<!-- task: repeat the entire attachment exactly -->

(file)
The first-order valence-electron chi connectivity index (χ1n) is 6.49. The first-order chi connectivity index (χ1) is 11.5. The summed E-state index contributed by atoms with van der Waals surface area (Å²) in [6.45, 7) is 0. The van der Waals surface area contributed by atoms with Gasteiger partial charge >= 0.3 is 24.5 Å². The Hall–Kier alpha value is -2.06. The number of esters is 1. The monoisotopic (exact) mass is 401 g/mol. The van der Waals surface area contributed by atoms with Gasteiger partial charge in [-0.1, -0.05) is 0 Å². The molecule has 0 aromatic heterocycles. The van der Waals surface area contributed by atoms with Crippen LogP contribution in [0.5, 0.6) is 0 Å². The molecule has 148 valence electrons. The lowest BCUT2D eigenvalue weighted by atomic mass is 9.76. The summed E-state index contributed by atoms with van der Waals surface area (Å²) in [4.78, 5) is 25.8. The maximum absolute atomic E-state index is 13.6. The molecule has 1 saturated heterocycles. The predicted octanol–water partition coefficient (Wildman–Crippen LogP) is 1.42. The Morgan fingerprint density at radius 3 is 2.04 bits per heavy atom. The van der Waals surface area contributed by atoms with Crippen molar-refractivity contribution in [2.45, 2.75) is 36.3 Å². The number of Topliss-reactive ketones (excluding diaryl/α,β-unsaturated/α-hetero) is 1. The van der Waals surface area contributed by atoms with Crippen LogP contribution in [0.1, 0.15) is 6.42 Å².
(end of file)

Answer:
The first-order valence-electron chi connectivity index (χ1n) is 6.49. The first-order chi connectivity index (χ1) is 11.5. The summed E-state index contributed by atoms with van der Waals surface area (Å²) in [6.45, 7) is 0. The van der Waals surface area contributed by atoms with Gasteiger partial charge >= 0.3 is 24.5 Å². The Hall–Kier alpha value is -2.06. The number of esters is 1. The monoisotopic (exact) mass is 401 g/mol. The van der Waals surface area contributed by atoms with Gasteiger partial charge in [-0.1, -0.05) is 0 Å². The molecule has 0 aromatic heterocycles. The van der Waals surface area contributed by atoms with Crippen LogP contribution in [0.5, 0.6) is 0 Å². The molecule has 148 valence electrons. The lowest BCUT2D eigenvalue weighted by atomic mass is 9.76. The summed E-state index contributed by atoms with van der Waals surface area (Å²) in [4.78, 5) is 25.8. The maximum absolute atomic E-state index is 13.6. The molecule has 1 saturated heterocycles. The predicted octanol–water partition coefficient (Wildman–Crippen LogP) is 1.42. The Morgan fingerprint density at radius 3 is 2.04 bits per heavy atom. The van der Waals surface area contributed by atoms with Crippen molar-refractivity contribution in [2.45, 2.75) is 36.3 Å². The number of Topliss-reactive ketones (excluding diaryl/α,β-unsaturated/α-hetero) is 1. The van der Waals surface area contributed by atoms with Crippen LogP contribution in [0.1, 0.15) is 6.42 Å².